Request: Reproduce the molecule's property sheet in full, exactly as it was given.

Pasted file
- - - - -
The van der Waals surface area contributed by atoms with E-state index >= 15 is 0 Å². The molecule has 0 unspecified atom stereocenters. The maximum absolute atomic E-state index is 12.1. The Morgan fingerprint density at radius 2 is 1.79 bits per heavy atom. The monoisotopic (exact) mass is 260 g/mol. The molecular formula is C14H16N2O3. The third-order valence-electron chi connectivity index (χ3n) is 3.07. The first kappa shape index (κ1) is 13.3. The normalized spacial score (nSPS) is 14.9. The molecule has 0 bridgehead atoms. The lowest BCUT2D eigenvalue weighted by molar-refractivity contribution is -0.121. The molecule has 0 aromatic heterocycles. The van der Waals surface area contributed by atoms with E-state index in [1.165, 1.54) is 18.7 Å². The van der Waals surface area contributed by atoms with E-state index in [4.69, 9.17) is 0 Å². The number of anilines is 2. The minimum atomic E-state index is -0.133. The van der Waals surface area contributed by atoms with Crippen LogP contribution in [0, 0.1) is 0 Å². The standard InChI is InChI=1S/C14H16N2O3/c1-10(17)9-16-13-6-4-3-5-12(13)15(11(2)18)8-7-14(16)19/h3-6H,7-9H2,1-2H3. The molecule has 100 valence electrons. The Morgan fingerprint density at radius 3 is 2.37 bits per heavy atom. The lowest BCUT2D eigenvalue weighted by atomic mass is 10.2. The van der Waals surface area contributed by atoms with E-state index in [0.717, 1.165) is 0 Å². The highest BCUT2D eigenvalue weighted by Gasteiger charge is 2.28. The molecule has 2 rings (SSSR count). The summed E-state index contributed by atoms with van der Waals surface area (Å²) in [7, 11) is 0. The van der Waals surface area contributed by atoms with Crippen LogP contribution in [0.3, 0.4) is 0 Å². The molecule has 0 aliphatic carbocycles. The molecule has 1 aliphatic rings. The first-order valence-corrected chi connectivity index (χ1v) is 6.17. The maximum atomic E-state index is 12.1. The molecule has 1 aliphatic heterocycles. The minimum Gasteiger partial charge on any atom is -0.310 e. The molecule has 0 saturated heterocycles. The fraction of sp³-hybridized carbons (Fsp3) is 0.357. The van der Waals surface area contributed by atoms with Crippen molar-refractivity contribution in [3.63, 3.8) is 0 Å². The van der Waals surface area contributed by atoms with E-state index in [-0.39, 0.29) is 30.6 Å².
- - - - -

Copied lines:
The van der Waals surface area contributed by atoms with E-state index >= 15 is 0 Å². The molecule has 0 unspecified atom stereocenters. The maximum absolute atomic E-state index is 12.1. The Morgan fingerprint density at radius 2 is 1.79 bits per heavy atom. The monoisotopic (exact) mass is 260 g/mol. The molecular formula is C14H16N2O3. The third-order valence-electron chi connectivity index (χ3n) is 3.07. The first kappa shape index (κ1) is 13.3. The normalized spacial score (nSPS) is 14.9. The molecule has 0 bridgehead atoms. The lowest BCUT2D eigenvalue weighted by molar-refractivity contribution is -0.121. The molecule has 0 aromatic heterocycles. The van der Waals surface area contributed by atoms with E-state index in [1.165, 1.54) is 18.7 Å². The van der Waals surface area contributed by atoms with E-state index in [4.69, 9.17) is 0 Å². The number of anilines is 2. The minimum atomic E-state index is -0.133. The van der Waals surface area contributed by atoms with Crippen LogP contribution in [0, 0.1) is 0 Å². The standard InChI is InChI=1S/C14H16N2O3/c1-10(17)9-16-13-6-4-3-5-12(13)15(11(2)18)8-7-14(16)19/h3-6H,7-9H2,1-2H3. The molecule has 100 valence electrons. The Morgan fingerprint density at radius 3 is 2.37 bits per heavy atom. The lowest BCUT2D eigenvalue weighted by atomic mass is 10.2. The van der Waals surface area contributed by atoms with E-state index in [0.717, 1.165) is 0 Å². The highest BCUT2D eigenvalue weighted by Gasteiger charge is 2.28. The molecule has 2 rings (SSSR count). The summed E-state index contributed by atoms with van der Waals surface area (Å²) in [7, 11) is 0. The van der Waals surface area contributed by atoms with Crippen LogP contribution in [0.3, 0.4) is 0 Å². The molecule has 0 aliphatic carbocycles. The molecule has 1 aliphatic rings. The first-order valence-corrected chi connectivity index (χ1v) is 6.17. The maximum atomic E-state index is 12.1. The molecule has 1 aliphatic heterocycles. The minimum Gasteiger partial charge on any atom is -0.310 e. The molecule has 0 saturated heterocycles. The fraction of sp³-hybridized carbons (Fsp3) is 0.357. The van der Waals surface area contributed by atoms with Crippen molar-refractivity contribution in [3.63, 3.8) is 0 Å². The van der Waals surface area contributed by atoms with E-state index in [-0.39, 0.29) is 30.6 Å².